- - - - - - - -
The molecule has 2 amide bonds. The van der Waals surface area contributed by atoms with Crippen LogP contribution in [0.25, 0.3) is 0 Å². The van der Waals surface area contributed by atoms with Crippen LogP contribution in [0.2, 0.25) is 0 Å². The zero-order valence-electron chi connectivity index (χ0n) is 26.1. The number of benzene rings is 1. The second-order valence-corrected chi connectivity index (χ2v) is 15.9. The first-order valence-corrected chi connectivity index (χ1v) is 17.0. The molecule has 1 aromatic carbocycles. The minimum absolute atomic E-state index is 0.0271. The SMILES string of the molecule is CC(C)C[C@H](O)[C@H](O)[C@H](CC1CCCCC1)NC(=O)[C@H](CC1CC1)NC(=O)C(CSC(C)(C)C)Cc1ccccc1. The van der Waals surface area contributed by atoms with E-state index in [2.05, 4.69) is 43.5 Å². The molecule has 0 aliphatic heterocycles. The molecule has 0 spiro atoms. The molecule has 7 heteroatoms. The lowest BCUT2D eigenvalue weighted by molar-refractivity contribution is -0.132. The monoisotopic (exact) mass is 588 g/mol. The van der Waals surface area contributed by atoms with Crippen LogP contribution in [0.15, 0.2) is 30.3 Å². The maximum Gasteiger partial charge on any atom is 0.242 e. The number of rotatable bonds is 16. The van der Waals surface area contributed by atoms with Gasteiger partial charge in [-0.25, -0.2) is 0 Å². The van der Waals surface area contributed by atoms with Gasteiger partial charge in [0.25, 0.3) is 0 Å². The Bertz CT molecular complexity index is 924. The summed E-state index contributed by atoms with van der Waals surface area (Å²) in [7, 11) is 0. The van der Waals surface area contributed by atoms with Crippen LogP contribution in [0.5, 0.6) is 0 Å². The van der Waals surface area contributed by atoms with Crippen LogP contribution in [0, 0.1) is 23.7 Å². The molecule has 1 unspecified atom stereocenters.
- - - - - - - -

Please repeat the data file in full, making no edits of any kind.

The molecule has 2 amide bonds. The van der Waals surface area contributed by atoms with Crippen LogP contribution in [0.25, 0.3) is 0 Å². The van der Waals surface area contributed by atoms with Crippen LogP contribution in [0.2, 0.25) is 0 Å². The zero-order valence-electron chi connectivity index (χ0n) is 26.1. The number of benzene rings is 1. The second-order valence-corrected chi connectivity index (χ2v) is 15.9. The first-order valence-corrected chi connectivity index (χ1v) is 17.0. The molecule has 1 aromatic carbocycles. The minimum absolute atomic E-state index is 0.0271. The SMILES string of the molecule is CC(C)C[C@H](O)[C@H](O)[C@H](CC1CCCCC1)NC(=O)[C@H](CC1CC1)NC(=O)C(CSC(C)(C)C)Cc1ccccc1. The van der Waals surface area contributed by atoms with E-state index in [2.05, 4.69) is 43.5 Å². The molecule has 0 aliphatic heterocycles. The molecule has 0 spiro atoms. The molecule has 7 heteroatoms. The lowest BCUT2D eigenvalue weighted by molar-refractivity contribution is -0.132. The monoisotopic (exact) mass is 588 g/mol. The van der Waals surface area contributed by atoms with Crippen LogP contribution in [0.15, 0.2) is 30.3 Å². The maximum Gasteiger partial charge on any atom is 0.242 e. The number of rotatable bonds is 16. The van der Waals surface area contributed by atoms with Gasteiger partial charge in [-0.25, -0.2) is 0 Å². The van der Waals surface area contributed by atoms with Gasteiger partial charge in [0.25, 0.3) is 0 Å². The Bertz CT molecular complexity index is 924. The summed E-state index contributed by atoms with van der Waals surface area (Å²) in [7, 11) is 0. The van der Waals surface area contributed by atoms with Crippen LogP contribution in [0.5, 0.6) is 0 Å². The van der Waals surface area contributed by atoms with Crippen LogP contribution in [0, 0.1) is 23.7 Å². The molecule has 1 unspecified atom stereocenters.